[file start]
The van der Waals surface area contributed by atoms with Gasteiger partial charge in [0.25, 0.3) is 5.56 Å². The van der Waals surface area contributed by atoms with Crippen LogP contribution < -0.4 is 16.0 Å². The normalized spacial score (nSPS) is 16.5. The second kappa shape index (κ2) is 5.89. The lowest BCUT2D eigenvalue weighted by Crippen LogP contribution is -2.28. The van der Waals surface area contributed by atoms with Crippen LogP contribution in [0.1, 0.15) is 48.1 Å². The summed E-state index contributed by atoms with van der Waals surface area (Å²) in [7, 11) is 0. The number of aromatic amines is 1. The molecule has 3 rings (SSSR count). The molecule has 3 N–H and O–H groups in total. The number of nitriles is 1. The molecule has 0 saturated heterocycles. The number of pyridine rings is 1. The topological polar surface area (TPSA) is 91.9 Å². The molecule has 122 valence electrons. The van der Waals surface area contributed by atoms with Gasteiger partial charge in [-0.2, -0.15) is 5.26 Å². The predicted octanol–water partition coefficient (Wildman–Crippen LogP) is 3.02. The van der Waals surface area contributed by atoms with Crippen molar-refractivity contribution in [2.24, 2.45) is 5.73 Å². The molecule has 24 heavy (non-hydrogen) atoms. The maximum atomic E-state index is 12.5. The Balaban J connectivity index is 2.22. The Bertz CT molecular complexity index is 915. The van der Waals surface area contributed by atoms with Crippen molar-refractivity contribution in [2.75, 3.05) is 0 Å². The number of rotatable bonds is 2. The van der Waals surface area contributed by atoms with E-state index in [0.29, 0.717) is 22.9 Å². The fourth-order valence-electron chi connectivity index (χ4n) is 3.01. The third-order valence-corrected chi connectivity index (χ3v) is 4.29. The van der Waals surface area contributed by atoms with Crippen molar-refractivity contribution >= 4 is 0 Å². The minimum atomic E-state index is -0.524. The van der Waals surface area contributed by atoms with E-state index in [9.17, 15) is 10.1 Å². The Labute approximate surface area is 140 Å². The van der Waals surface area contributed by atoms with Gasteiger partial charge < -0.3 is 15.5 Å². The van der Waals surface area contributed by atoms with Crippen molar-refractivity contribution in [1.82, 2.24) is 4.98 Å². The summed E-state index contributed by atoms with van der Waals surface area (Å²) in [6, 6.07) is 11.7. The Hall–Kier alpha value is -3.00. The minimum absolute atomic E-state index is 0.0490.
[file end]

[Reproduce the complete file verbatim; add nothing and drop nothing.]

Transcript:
The van der Waals surface area contributed by atoms with Gasteiger partial charge in [0.25, 0.3) is 5.56 Å². The van der Waals surface area contributed by atoms with Crippen LogP contribution < -0.4 is 16.0 Å². The normalized spacial score (nSPS) is 16.5. The second kappa shape index (κ2) is 5.89. The lowest BCUT2D eigenvalue weighted by Crippen LogP contribution is -2.28. The van der Waals surface area contributed by atoms with Crippen LogP contribution in [0.1, 0.15) is 48.1 Å². The summed E-state index contributed by atoms with van der Waals surface area (Å²) in [7, 11) is 0. The number of aromatic amines is 1. The molecule has 3 rings (SSSR count). The molecule has 3 N–H and O–H groups in total. The number of nitriles is 1. The molecule has 0 saturated heterocycles. The number of pyridine rings is 1. The topological polar surface area (TPSA) is 91.9 Å². The molecule has 122 valence electrons. The van der Waals surface area contributed by atoms with Gasteiger partial charge in [-0.2, -0.15) is 5.26 Å². The predicted octanol–water partition coefficient (Wildman–Crippen LogP) is 3.02. The van der Waals surface area contributed by atoms with Crippen molar-refractivity contribution in [2.24, 2.45) is 5.73 Å². The molecule has 24 heavy (non-hydrogen) atoms. The maximum atomic E-state index is 12.5. The Balaban J connectivity index is 2.22. The Bertz CT molecular complexity index is 915. The van der Waals surface area contributed by atoms with Crippen molar-refractivity contribution in [2.75, 3.05) is 0 Å². The number of rotatable bonds is 2. The van der Waals surface area contributed by atoms with E-state index in [0.29, 0.717) is 22.9 Å². The fourth-order valence-electron chi connectivity index (χ4n) is 3.01. The third-order valence-corrected chi connectivity index (χ3v) is 4.29. The van der Waals surface area contributed by atoms with Crippen molar-refractivity contribution >= 4 is 0 Å². The minimum atomic E-state index is -0.524. The van der Waals surface area contributed by atoms with E-state index in [9.17, 15) is 10.1 Å². The Labute approximate surface area is 140 Å². The van der Waals surface area contributed by atoms with Gasteiger partial charge < -0.3 is 15.5 Å². The van der Waals surface area contributed by atoms with Crippen molar-refractivity contribution in [1.82, 2.24) is 4.98 Å². The summed E-state index contributed by atoms with van der Waals surface area (Å²) in [6, 6.07) is 11.7. The Hall–Kier alpha value is -3.00. The minimum absolute atomic E-state index is 0.0490.